‘A thriving, growing diocese’ – Connor Synod 2023

Friday June 23rd 2023

The business meeting of Connor Diocesan Synod was hosted by the Parish Centre at St Patrick’s, Ballymoney.

Proposing the Report of Connor Diocesan Council to delegates at the 2023 Connor Synod held in St Patrick’s Parish, Ballymoney, Mrs Alberta Miskimmon said it was a ‘comprehensive report of a thriving, growing diocese.’

The sun shone as around 250 clergy and lay members of Synod joined Bishop George Davison and the Connor staff team for the annual Synod on Thursday June 22. The day began with a Service of Holy Communion in St Patrick’s Parish Church, followed by refreshments served both inside and under a large gazebo outside the parish’s beautifully restored Old Schoolhouse. [Full photo gallery below].

The business of Synod was held in the main parish hall. It opened with a reading from Mrs Lorraine Ogilby, Bishop’s PA, and prayers led by the Rev Louise Bowes.

Following the nomination of an assessor, and the confirmation of the minutes of the last Synod meeting, Bishop George delivered his Presidential Address which is covered in full in our earlier report.


The Rev Canon William Taggart reported on Communications from General Synod, and elections to vacancies were held. They included the election of Mr Stephen Addis, Glenavy Parish, as Diocesan Lay Secretary, succeeding Mr Ken Gibson, Lisburn Cathedral, who stood down at the end of last year.

Enjoying some time in the Quiet Garden at Ballymoney Parish.

Lunch was served in a separate hall within the Parish Centre, with delegates having the opportunity to enjoy the glorious weather and explore Ballymoney’s Quiet Garden, recently established within an old walled garden close to the Rectory and open to the whole community.

The Report of Diocesan Council was seconded by the Rev James Boyd. As the reports were considered, Bishop George drew attention to the various clergy anniversaries in the diocese, making particular mention of the Rev Canon Ken Ruddock who will have been ordained 70 years this year. Offering the congratulations of Synod to Canon Ruddock, Bishop George commented that was ‘quite some achievement.’

Mr David McGrory, Safeguarding Compliance Officer.

Archdeacon Stephen McBride, Vicar of Antrim, introduced Mr David McGrory who has been appointed Safeguarding Compliance Officer for Connor Diocese, taking up his post in April. Archdeacon McBride said that, in light of the weight of compliance that is necessary in relation to safeguarding, the dioceses of Clogher, then Armagh and then Derry & Raphoe had already created this safeguarding compliance role.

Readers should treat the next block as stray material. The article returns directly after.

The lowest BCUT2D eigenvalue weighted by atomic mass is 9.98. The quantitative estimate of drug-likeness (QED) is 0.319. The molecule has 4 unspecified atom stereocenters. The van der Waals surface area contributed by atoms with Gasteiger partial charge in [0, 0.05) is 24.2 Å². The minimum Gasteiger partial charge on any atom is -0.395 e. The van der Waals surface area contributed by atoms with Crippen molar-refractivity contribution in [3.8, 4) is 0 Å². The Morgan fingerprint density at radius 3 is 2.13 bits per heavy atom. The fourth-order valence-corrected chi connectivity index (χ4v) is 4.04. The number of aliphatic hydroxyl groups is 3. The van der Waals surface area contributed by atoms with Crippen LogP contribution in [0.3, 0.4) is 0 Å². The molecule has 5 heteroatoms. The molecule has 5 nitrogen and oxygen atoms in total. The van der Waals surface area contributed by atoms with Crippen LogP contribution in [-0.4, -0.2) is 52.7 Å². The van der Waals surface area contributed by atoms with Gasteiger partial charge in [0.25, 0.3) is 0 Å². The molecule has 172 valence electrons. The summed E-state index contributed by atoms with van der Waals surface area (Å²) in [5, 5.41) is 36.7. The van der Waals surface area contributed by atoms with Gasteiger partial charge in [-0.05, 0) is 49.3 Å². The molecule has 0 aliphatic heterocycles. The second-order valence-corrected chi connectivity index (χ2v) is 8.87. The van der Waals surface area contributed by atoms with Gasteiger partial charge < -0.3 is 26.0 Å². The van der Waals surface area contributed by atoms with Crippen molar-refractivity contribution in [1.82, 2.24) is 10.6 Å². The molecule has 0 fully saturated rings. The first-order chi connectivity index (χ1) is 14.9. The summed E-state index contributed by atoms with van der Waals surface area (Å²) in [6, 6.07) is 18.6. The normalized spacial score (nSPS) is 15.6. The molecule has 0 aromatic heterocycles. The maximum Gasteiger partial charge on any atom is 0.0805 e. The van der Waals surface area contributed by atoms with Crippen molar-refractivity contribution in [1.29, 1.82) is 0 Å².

Mr McGrory had already made a ‘significant impact’ since his appointment, the Archdeacon said. Addressing Synod, Mr McGrory outlined his previous experience, and spoke about his role, highlighting the key areas of vetting, training and audits. He said he was looking forward to supporting parishes as they worked towards safeguarding compliance.

Bishop George said: “We are very pleased to have David on board. He is someone who will assist you and encourage you as you work to make sure everything in your parish system is as it should be.”


A number of Synod members spoke in relation to reports from Diocesan Youth Officer Christina Baillie and the Rev Philip Benson, former Chair of Connor Youth Council, and from the current Chair, the Rev Danielle McCullagh.

The Rev Dennis Christie, rector of Ahoghill and Portglenone, spoke about the annual Summer Madness camp which has relocated to Portglenone. “Connor does a wonderful job of providing a hub to bring people together so we get physically and spiritually fed,” he said.

The Rev Andrew Campbell, rector to Skerry, Rathcavan and Newtowncrommelin, paid tribute to Christina and Children’s Ministry Officer Victoria Jackson for the Launch event held in Broughshane last September, which he said had reminded youth and children’s leaders that they are not alone in this ministry.

The Rev Peter Jones, Mossley Parish, thanked the Connor ‘Streetreachers’ for the partnership they had enjoyed for two years (with a break for Covid-19). “I am still hearing the outworking of Streetreach and the partnerships we shared,” he said.

The Youth Council report stated that Streetreach would be partnering with the grouped parishes of Ballyrashane & Kildollagh, the Grouped Parishes of Ballintoy & Dunseverick with Rathlin Island and St Patrick’s Coleraine and St Andrew’s Ballysally for the next two years, with Streetreach 2023 taking place from July 4-7.

Emily Thompson speaks about Connor Takes the Castle.

Emily Thompson, a youth worker in Lower Shankill, spoke about Connor Takes the Castle, the annual youth residential in Castlewellan, which is attended by around 100 young people annually and is, she said, ‘one of the most anticipated events of the year.’ This year’s event will be held from October 6-8.

The final speaker on the Youth Council reports was Lucas Todd, who shared how important Connor Youth had been to the development of his own faith. He spoke about events and resources including Destination, organised by the young members of the Connor Youth Forum, the SERVE leadership training course, and the Resonance resource.

Bishop George commented that if anyone needed testament to the work of Connor youth, they had heard it in the last few speeches.


In respect of the report from the North Belfast Centre of Mission, Ms Joanne Martin, the United Parish of St Nicholas’ and All Saints’, highlighted the Baby Basics project, thanking parishes for contributing to this work to help vulnerable and new families in the community, adding that it was a great way of making connections with families outside of the Church.

Sister Karen Webb, Evangelist at the Centre of Mission, said that 40-50 baskets were being delivered to families each month. She thanked parishes who contribute to Baby Basics, project co-ordinator Heather Gibson, and the ‘exceptional’ volunteers who give of their time.